However, not all wrestling-themed Bollywood films are made equal. Ali Abbas Zafar’s Sultan, released in July 2016, was only a few places behind Dangal’s number one spot on the list of the highest grossing Hindi-language films ever, yet it felt decades behind in terms of progressiveness. The title character, Sultan, spends years pining after a young woman named Aarfa, a state-level wrestler whose father is a wrestling coach; when he finds out that she’ll only marry an accomplished wrestler like herself, he begins to train excessively in order to win a state tournament and, ultimately, her love. Aarfa marries him almost immediately and the two both go far with the wrestling careers, until they’re both announced as finalists for the Olympic Games. With the perfect timing that only a commercial blockbuster could muster, Aarfa realises that she’s pregnant, and therefore won’t be able to compete. Sultan goes on to achieve the couple’s dream of winning a gold medal for India. (You can read about the rest of the plot here.) Sultan appears almost feminist at first glance - before Aarfa marries Sultan, she seems passionate about crushing gender stereotypes in her village - but then turns sour, as her decision to end her career is glorified in the same way that female sacrifice in order to allow male success has been glorified so many times before in South Asian cinema.

Of course, a film doesn’t have to portray its female characters as uber-strong in order to be considered one with a feminist message. Toilet: Ek Prem Katha (English: Toilet - A Love Story), released in August 2017, is a satirical comedy that aims to shed light on the issue of open defecation, especially in rural areas. Due to the lack of flushing toilets in villages and social ‘norms’ that are incredibly outdated, women must journey out into fields in the early hours of each morning to relieve themselves, while men are, frankly, allowed to relieve themselves anywhere. This is problematic for a multitude of reasons; it isn’t uncommon for rapes and sexual harassment to occur while women are out in the fields, and open defecation is obviously rather unhygienic. I particularly enjoyed the handful of hard-hitting monologues about gender inequality in India delivered by the female lead throughout the film. Although the film itself isn’t perfect - there’s an uncomfortable portion of the film filled with the male lead stalking his love interest, and, at times, it feels like an advert for Modi’s Swachh Bharat Abhiyan campaign - it does wonders in terms of raising awareness of an issue that shouldn’t exist for women anywhere.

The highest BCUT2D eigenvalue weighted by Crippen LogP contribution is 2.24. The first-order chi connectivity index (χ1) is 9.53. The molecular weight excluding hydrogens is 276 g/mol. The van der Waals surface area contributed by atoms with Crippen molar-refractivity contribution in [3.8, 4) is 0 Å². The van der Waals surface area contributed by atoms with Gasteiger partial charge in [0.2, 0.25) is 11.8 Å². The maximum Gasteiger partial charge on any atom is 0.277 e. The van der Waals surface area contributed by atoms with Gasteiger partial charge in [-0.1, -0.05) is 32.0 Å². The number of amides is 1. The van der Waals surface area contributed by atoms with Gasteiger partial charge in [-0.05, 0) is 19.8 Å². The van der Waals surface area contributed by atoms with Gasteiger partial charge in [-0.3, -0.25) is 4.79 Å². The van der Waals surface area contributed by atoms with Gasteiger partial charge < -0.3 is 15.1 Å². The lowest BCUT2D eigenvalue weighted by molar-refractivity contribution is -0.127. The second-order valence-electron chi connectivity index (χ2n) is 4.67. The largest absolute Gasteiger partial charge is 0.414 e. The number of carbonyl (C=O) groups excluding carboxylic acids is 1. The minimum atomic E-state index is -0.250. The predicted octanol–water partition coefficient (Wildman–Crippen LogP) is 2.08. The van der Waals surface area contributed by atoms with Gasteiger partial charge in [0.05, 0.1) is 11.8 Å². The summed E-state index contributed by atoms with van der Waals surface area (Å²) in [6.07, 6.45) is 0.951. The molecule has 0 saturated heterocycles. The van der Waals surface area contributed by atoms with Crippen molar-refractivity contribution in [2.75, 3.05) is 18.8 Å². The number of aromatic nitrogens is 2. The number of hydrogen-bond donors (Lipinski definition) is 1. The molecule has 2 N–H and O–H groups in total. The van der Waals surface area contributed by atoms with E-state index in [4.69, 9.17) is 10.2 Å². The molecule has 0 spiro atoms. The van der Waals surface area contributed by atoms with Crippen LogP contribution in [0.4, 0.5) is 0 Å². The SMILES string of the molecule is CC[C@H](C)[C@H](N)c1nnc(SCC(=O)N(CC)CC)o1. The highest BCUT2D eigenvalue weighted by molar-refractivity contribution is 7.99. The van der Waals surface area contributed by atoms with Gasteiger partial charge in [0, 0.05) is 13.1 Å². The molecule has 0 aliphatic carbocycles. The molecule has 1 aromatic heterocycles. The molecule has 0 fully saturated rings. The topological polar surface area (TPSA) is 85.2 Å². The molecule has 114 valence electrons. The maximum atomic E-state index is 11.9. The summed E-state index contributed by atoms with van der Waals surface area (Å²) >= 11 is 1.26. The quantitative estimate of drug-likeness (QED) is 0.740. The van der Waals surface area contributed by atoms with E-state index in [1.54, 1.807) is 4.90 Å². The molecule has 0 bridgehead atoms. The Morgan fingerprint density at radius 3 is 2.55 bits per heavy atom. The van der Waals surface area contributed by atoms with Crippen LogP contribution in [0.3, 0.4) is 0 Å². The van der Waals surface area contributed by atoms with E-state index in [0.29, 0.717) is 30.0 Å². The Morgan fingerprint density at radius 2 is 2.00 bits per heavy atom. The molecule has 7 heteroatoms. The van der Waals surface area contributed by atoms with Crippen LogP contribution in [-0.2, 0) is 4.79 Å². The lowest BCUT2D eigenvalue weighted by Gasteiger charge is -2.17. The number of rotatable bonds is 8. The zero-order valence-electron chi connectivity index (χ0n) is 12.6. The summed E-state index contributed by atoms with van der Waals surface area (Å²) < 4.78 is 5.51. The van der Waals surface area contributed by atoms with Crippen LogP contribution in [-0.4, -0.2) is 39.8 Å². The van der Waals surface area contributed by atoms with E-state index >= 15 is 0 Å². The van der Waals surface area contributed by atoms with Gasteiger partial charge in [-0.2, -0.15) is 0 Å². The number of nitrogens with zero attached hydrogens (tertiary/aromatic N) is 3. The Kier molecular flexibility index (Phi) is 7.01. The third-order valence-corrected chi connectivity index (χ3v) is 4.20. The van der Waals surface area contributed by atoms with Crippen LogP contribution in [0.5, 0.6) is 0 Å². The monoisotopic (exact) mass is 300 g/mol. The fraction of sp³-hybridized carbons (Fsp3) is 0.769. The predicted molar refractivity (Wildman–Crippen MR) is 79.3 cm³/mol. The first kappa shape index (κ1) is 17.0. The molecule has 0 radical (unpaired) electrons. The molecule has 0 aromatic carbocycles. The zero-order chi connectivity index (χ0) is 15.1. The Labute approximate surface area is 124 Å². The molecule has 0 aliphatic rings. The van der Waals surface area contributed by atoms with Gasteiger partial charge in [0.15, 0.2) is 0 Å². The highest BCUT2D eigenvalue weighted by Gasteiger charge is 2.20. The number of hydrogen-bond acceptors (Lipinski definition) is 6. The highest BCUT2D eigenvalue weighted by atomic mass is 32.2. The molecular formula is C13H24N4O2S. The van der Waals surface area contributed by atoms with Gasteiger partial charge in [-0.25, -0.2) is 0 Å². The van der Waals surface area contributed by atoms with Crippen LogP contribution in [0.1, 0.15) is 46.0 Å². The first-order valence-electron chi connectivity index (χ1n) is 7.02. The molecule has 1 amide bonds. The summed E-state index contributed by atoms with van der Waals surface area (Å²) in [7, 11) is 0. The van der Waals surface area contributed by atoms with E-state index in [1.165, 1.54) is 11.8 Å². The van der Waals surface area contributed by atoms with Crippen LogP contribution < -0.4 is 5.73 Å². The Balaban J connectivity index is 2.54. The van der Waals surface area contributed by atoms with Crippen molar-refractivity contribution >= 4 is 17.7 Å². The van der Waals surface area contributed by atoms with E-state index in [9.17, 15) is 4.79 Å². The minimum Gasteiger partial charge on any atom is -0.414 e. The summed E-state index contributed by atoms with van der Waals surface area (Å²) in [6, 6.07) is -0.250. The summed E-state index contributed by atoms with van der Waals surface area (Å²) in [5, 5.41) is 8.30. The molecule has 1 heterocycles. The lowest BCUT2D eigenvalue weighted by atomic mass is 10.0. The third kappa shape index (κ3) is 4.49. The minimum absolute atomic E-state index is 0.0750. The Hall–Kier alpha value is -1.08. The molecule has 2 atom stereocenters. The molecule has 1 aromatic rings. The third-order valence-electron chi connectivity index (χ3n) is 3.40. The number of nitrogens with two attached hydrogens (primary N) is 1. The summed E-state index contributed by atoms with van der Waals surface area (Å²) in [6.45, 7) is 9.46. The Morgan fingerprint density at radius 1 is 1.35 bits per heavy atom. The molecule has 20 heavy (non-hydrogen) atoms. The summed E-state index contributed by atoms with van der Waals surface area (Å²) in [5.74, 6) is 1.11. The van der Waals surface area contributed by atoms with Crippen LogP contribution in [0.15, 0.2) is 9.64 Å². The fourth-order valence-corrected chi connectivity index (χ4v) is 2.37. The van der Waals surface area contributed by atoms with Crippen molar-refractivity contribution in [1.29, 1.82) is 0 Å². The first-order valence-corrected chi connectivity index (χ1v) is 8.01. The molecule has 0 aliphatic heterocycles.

Despite the fact that the 21st century has been referred to as the ‘golden period for female actors,’, Bollywood has far to go in terms of feminism behind the camera. According to a study conducted by the Geena Davis Media Foundation along with the United Nations, there are 6.2 males to every one female working in the film industry; only 9.1% of directors, 12.1% of writers and 15.1% of producers are female. Although these numbers aren’t exactly wonderful, there has been a vast improvement in the number of women in Bollywood over the past sixty years. Overall, I feel like Bollywood as a whole is slowly (slowly!) getting better at preaching feminism on-screen, but there’s definitely work to be done behind the scenes. As a viewer, I think it’s definitely important to call out directors and writers for pulling the industry back in terms of progressiveness, since films like these genuinely do make a huge social impact upon even the most backwards of communities in India and elsewhere.

[Image description 1: a middle aged man bathes himself while his wife pumps water into a bucket for him, while saying that wrestling is for boys]

[Image description 2: the man replies ‘You think our girls are any lesser than boys?’ while rubbing soap across his arms and chest]